A month after taking up my new role as Minister for Africa in the Department for International Development, I’m currently on my first trip to the continent – South Sudan, via an overnight stop in Kenya.
Though I’ve actually been to Africa in my role as International Champion for Tackling Violence against Women Overseas, a role I’ve held since soon after the Coalition was formed, I’m anxious to see first-hand the work that DFID does toward alleviating suffering, bettering people’s lives and working with partner governments to improve their ability to function more effectively.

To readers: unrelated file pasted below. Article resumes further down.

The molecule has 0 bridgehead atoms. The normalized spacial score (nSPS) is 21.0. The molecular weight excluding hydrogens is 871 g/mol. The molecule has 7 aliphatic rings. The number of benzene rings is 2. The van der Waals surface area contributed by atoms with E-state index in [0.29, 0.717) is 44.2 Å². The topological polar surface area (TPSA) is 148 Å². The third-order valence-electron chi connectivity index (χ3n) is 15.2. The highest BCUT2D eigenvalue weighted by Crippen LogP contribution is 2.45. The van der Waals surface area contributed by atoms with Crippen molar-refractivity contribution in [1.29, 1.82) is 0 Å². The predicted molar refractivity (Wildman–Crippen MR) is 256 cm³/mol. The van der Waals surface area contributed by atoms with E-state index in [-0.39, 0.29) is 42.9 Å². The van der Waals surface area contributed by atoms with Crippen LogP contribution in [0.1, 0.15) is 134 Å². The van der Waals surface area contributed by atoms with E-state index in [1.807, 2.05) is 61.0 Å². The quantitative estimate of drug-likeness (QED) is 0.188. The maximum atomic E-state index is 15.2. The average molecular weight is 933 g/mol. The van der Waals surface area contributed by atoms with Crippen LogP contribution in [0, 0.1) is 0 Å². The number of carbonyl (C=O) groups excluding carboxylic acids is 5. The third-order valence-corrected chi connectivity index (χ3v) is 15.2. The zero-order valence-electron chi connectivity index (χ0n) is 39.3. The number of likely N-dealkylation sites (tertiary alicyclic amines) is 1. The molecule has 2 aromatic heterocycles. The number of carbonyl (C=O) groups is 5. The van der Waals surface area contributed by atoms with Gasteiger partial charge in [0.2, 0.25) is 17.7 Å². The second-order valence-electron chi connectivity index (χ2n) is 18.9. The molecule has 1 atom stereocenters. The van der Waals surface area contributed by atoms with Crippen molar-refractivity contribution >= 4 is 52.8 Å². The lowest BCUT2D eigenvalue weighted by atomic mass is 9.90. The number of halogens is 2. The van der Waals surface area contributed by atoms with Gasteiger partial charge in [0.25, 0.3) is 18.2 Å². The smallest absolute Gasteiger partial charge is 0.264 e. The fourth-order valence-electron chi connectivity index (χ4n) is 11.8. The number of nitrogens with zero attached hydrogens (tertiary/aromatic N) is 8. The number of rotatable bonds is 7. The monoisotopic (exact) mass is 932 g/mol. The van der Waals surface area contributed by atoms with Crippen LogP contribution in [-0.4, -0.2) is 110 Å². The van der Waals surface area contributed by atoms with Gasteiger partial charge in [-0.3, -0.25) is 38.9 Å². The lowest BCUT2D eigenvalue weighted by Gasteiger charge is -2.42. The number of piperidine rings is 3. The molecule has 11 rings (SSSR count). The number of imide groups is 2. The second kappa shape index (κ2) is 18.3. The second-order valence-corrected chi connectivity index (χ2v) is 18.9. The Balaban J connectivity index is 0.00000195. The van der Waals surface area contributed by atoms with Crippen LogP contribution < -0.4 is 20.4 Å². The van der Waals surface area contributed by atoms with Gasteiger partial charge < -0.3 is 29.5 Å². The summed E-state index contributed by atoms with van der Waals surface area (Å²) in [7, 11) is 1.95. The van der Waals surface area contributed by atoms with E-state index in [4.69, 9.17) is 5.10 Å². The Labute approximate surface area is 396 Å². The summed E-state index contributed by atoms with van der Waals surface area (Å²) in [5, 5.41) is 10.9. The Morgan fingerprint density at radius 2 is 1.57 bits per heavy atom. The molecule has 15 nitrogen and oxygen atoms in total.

South Sudan – where I’ll be spending the next few days – is the world’s newest country, gaining independence from Sudan in July 2011. It was a long road to independence, and unfortunately it’s another long road ahead to stability.
Years of civil war have left South Sudanese society deeply fragmented. Their government is currently facing multiple humanitarian crises – hundreds of thousands of internally displaced, hundreds of thousands of refugees fleeing fighting in the north, and yet more thousands affected by seasonal floods. And, shockingly, a 15 year old girl is more likely to die in childbirth than complete secondary education.
It puts our economic and inequality troubles into perspective.
* Lynne Featherstone is a minister at the Home Office and blogs at www.lynnefeatherstone.org.